With a video shoot on the Island recently, performing artist Beyoncé became the latest in a long line of fascinating women in the history of Sylvester Manor.
In 1652, 17-year-old Grissell Brinley and her husband Nathaniel Sylvester sailed from England to the New World. Nearly four hundred years after they settled on Shelter Island, the Sylvester family home continues to provide clues to the complicated history of the Island.
For most of the time they and their descendants lived in the Manor House, it was a private home, its stories and secrets quietly stored within. The veil was lifted when Alice Fiske, a descendant by marriage, invited archaeologists to research the grounds of the Manor in 1998. The history they unearthed was often discomfiting; the existence of slavery on the plantation could no longer be denied.
Each new discovery revealed more of the story of past inhabitants of Shelter Island — of the Indigenous Native People who had made “Manhansack-aha-quash-awamock” — “Island sheltered by islands” — their home for millennia, Nathaniel Sylvester and the plantation he established, and the enslaved Africans he brought from Barbados to work the land and serve his household.
A find from the Manor’s archaeological digs was the circular seal bearing the initial “B” and the name “Sylvester.” It appears to be from the 1740s, a bottle seal probably used by Brinley Sylvester, grandson of Nathaniel.
“Nothing beats finding an artifact that actually carries a name,” said the archaeologist at the dig, Stephen Mrozowski. “In more than 40 years of archaeological research I have only had such a thrill two or three times … I doubt he was thinking of someone finding this almost 300 years later, but by his own actions he sought to perpetuate his identity.” The identities of the European settlers and their descendants have been captured for history; less so, the stories of the enslaved people of the plantation.
The Manor’s secrets have continued to unfold, many documented by a vault filled with the intact archives. Donnamarie Barnes, the Manor’s curator and archivist, said “The descendants were great record keepers, and they retained so much documentation within the house.”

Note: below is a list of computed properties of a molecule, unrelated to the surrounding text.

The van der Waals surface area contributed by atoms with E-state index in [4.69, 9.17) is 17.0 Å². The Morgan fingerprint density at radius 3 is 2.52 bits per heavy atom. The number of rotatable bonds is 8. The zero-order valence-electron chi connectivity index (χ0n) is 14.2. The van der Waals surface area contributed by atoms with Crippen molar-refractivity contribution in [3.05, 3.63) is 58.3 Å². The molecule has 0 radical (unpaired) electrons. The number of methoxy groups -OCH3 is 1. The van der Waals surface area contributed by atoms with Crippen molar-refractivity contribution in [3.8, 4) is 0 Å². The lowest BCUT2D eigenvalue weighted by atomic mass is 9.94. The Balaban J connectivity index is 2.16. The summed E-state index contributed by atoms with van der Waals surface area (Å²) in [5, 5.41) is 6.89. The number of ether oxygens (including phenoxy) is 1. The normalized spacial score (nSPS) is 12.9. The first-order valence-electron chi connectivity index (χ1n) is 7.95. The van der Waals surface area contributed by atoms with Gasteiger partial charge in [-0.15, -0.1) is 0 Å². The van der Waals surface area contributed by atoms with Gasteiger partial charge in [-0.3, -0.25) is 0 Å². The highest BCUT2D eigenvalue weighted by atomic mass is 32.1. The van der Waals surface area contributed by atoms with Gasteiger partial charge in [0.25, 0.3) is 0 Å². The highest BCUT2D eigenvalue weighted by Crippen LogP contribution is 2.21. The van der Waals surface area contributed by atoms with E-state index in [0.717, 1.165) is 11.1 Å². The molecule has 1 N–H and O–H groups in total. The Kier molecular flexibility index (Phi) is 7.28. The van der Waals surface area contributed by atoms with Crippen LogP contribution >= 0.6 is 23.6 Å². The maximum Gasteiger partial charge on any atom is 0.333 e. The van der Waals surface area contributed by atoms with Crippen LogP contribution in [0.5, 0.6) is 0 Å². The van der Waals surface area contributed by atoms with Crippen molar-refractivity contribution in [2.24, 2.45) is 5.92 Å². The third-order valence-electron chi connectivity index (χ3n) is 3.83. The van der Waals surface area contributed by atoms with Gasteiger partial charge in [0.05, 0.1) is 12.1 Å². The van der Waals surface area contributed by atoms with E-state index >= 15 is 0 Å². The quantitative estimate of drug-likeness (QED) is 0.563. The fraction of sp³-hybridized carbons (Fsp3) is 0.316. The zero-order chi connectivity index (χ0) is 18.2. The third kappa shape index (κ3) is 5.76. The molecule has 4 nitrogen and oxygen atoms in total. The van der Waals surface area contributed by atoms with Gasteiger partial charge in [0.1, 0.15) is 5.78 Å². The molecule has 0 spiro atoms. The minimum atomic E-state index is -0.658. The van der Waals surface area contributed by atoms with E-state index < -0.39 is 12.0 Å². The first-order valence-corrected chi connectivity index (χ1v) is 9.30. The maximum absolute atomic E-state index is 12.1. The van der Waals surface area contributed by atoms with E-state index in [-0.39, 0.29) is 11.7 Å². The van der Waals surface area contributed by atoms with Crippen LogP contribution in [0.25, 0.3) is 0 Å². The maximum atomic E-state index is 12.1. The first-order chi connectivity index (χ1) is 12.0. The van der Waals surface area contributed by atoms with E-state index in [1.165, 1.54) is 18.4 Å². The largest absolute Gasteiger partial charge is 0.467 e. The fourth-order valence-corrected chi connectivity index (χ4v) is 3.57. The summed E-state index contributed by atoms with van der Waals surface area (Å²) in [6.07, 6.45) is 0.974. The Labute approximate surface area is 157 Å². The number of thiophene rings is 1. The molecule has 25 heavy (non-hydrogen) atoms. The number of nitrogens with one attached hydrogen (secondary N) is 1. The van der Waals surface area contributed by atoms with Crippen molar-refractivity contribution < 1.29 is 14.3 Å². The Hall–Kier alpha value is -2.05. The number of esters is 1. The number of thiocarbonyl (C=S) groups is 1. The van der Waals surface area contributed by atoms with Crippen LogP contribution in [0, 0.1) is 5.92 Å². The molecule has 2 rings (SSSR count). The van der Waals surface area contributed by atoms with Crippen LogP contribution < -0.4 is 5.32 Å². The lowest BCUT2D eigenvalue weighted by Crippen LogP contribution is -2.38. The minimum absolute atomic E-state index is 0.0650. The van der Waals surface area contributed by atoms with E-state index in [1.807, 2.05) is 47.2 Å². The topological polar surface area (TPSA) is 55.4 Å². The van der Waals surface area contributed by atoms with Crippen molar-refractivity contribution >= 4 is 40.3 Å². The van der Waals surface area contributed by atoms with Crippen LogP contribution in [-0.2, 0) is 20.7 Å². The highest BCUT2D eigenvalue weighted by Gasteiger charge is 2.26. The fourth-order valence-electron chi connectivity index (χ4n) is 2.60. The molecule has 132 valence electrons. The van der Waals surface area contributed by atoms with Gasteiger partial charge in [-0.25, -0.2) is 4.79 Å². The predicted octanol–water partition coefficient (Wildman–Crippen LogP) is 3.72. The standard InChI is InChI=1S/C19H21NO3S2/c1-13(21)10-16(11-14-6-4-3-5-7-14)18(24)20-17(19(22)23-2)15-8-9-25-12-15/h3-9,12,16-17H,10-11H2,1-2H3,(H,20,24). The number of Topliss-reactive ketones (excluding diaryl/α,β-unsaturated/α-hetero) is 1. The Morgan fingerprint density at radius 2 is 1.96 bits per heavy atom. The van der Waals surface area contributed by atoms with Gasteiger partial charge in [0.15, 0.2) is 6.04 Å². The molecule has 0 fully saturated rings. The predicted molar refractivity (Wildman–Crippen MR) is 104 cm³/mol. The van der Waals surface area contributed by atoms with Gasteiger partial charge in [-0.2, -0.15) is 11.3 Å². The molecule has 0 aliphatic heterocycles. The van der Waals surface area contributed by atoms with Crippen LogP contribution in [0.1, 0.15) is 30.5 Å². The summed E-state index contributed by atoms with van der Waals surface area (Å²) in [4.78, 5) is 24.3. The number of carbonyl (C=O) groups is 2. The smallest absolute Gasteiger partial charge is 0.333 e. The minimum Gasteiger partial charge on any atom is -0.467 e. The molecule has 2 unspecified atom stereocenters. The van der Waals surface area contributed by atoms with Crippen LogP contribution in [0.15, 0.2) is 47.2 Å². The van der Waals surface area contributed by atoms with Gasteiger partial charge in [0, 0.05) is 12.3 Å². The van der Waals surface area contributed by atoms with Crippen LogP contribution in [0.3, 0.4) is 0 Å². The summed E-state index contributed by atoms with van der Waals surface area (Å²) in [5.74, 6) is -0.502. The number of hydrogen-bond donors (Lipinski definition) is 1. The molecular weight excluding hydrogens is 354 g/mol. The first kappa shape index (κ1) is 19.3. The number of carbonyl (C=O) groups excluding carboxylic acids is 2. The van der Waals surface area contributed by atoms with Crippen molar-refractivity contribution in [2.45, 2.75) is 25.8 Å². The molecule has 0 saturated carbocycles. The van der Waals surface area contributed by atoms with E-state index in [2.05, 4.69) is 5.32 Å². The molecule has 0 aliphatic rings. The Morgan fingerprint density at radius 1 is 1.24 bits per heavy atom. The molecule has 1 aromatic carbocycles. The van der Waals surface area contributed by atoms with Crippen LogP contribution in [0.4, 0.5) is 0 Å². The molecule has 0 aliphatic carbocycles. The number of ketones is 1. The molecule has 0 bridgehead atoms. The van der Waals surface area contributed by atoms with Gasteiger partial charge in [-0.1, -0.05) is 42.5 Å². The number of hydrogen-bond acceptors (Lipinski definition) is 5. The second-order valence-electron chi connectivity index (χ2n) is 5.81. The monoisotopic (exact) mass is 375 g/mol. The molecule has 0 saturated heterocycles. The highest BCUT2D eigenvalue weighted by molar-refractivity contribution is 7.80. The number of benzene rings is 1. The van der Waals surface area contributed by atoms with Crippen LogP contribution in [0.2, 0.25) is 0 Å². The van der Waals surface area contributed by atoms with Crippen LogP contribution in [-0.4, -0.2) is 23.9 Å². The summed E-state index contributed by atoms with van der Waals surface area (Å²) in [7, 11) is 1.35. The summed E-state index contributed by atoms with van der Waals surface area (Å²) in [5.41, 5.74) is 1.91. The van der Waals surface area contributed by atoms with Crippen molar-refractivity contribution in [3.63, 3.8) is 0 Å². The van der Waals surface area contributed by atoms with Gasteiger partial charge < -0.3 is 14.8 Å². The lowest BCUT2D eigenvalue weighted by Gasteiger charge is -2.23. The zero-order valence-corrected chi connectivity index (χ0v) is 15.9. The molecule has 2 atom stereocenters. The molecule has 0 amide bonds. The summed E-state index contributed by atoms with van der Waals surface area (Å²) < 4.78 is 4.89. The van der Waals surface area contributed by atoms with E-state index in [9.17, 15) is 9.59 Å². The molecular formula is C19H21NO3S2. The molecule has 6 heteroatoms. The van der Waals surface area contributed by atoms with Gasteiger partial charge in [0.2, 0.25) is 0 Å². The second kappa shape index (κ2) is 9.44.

Ms. Barnes has been focusing on bringing to light more about the lives of enslaved people who lived and worked at the Manor. In most cases, little was known about their lives other than what was recorded in a book of accounts. This was not uncommon, she said, for to acknowledge much about the slaves’ lives you would have to face a consciousness of what you were doing to them. “Would you enslave people in the first place,” she asked, if you could relate to their lives.
She’s made a determined effort to integrate the streams of knowledge we have from the Manor into a single history.
The story of slavery on the Island wasn’t limited to the Sylvesters and their descendants, Ms. Barnes makes clear. “The Nicolls and the Havens had slaves, as did people all over the Island.” It’s part of the growing reckoning with the record of slavery throughout the East End, and of Northern slavery in general, that is still coming to light.
Ms. Barnes chairs the board of the Plain Sight Project, co-sponsored by the East Hampton Star and East Hampton Free Library. The Project works to restore the stories of enslaved persons to their essential place in American history. They have documented stories of as many as 250 people from as far back as 1657 (a woman named Boose) to 1829 (a girl named Tamer).
On Shelter Island, a woman named Julia Havens was born free to a former slave named Dido, who had been enslaved by the Havens family; Julia’s father is believed to have been a Havens. When Julia’s stepfather, Comus Fanning, died in 1831, he left land he had purchased from the Gardiners to Dido and Julia.
After working as a housekeeper for the Manor and other households, Julia died in her late 90s in Sag Harbor in 1906. At her request, her body was brought back to Shelter Island to be buried in the Sylvester Manor burying ground, nearby her mother Dido and step-father Comus Fanning.
When Beyoncé filmed a visual album on the site, she and her dancers celebrated the theme “Black is King,” utilizing the woodlands, waterways and many of the ancient trees in interpreting the story of a young Black king’s journey of self-discovery.
Recalling the group’s time spent filming on the Manor grounds, operations director Tracy McCarthy said Ms. Barnes spoke with the dancers “to give them a sense of where they were and the context” of the enslaved people who had lived and worked on those very grounds. “The way Beyoncé portrayed the story line connected back to the Manor,” Ms. McCarthy said.